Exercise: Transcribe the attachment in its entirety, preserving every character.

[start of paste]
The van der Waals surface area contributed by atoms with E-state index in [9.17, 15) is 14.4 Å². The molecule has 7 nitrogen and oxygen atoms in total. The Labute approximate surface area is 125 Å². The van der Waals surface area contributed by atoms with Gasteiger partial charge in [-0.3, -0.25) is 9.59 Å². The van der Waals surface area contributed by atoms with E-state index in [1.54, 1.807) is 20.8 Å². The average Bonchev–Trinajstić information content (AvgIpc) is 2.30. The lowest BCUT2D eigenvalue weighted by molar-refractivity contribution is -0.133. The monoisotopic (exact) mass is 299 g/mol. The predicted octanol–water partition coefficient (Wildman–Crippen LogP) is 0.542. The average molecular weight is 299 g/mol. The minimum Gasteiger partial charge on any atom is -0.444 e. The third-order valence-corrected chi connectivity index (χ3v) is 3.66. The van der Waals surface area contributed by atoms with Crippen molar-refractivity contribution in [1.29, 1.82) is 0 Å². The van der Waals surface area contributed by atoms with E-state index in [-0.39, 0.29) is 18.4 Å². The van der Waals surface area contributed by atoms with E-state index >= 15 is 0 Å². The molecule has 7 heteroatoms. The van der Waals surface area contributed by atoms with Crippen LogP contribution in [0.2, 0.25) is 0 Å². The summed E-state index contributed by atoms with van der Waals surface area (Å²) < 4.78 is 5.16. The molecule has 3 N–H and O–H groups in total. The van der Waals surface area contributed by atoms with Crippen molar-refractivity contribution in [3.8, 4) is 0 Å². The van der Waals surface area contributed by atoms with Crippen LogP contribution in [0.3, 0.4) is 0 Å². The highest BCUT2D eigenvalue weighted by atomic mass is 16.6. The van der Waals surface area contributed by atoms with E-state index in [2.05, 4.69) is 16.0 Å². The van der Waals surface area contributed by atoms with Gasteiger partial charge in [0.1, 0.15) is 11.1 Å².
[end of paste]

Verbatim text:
The van der Waals surface area contributed by atoms with E-state index in [9.17, 15) is 14.4 Å². The molecule has 7 nitrogen and oxygen atoms in total. The Labute approximate surface area is 125 Å². The van der Waals surface area contributed by atoms with Gasteiger partial charge in [-0.3, -0.25) is 9.59 Å². The van der Waals surface area contributed by atoms with E-state index in [1.54, 1.807) is 20.8 Å². The average Bonchev–Trinajstić information content (AvgIpc) is 2.30. The lowest BCUT2D eigenvalue weighted by molar-refractivity contribution is -0.133. The monoisotopic (exact) mass is 299 g/mol. The predicted octanol–water partition coefficient (Wildman–Crippen LogP) is 0.542. The average molecular weight is 299 g/mol. The minimum Gasteiger partial charge on any atom is -0.444 e. The third-order valence-corrected chi connectivity index (χ3v) is 3.66. The van der Waals surface area contributed by atoms with Crippen molar-refractivity contribution in [1.29, 1.82) is 0 Å². The van der Waals surface area contributed by atoms with E-state index in [-0.39, 0.29) is 18.4 Å². The van der Waals surface area contributed by atoms with E-state index >= 15 is 0 Å². The molecule has 7 heteroatoms. The van der Waals surface area contributed by atoms with Crippen LogP contribution in [0.2, 0.25) is 0 Å². The summed E-state index contributed by atoms with van der Waals surface area (Å²) < 4.78 is 5.16. The molecule has 3 N–H and O–H groups in total. The van der Waals surface area contributed by atoms with Crippen molar-refractivity contribution in [3.8, 4) is 0 Å². The van der Waals surface area contributed by atoms with Crippen LogP contribution in [0.3, 0.4) is 0 Å². The highest BCUT2D eigenvalue weighted by atomic mass is 16.6. The van der Waals surface area contributed by atoms with E-state index in [2.05, 4.69) is 16.0 Å². The van der Waals surface area contributed by atoms with Gasteiger partial charge in [0.1, 0.15) is 11.1 Å².